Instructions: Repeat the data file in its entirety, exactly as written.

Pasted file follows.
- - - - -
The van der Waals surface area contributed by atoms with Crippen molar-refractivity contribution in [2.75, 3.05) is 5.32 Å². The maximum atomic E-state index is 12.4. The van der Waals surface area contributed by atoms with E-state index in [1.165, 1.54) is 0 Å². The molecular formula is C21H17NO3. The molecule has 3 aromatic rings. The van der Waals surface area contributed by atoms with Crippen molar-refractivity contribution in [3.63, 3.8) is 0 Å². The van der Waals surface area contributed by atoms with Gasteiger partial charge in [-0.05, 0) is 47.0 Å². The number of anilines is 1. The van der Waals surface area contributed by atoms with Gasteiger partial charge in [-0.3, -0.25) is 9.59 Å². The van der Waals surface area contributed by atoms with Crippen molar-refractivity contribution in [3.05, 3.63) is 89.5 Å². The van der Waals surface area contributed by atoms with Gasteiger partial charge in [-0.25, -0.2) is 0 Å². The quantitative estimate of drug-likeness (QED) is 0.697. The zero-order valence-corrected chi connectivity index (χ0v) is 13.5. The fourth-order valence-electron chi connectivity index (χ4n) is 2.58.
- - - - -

The van der Waals surface area contributed by atoms with Crippen molar-refractivity contribution in [2.75, 3.05) is 5.32 Å². The maximum atomic E-state index is 12.4. The van der Waals surface area contributed by atoms with E-state index in [1.165, 1.54) is 0 Å². The molecular formula is C21H17NO3. The molecule has 3 aromatic rings. The van der Waals surface area contributed by atoms with Crippen molar-refractivity contribution in [3.63, 3.8) is 0 Å². The van der Waals surface area contributed by atoms with Gasteiger partial charge in [-0.05, 0) is 47.0 Å². The number of anilines is 1. The van der Waals surface area contributed by atoms with Gasteiger partial charge in [-0.3, -0.25) is 9.59 Å². The van der Waals surface area contributed by atoms with Crippen molar-refractivity contribution in [3.05, 3.63) is 89.5 Å². The van der Waals surface area contributed by atoms with Gasteiger partial charge in [-0.25, -0.2) is 0 Å². The quantitative estimate of drug-likeness (QED) is 0.697. The zero-order valence-corrected chi connectivity index (χ0v) is 13.5. The fourth-order valence-electron chi connectivity index (χ4n) is 2.58.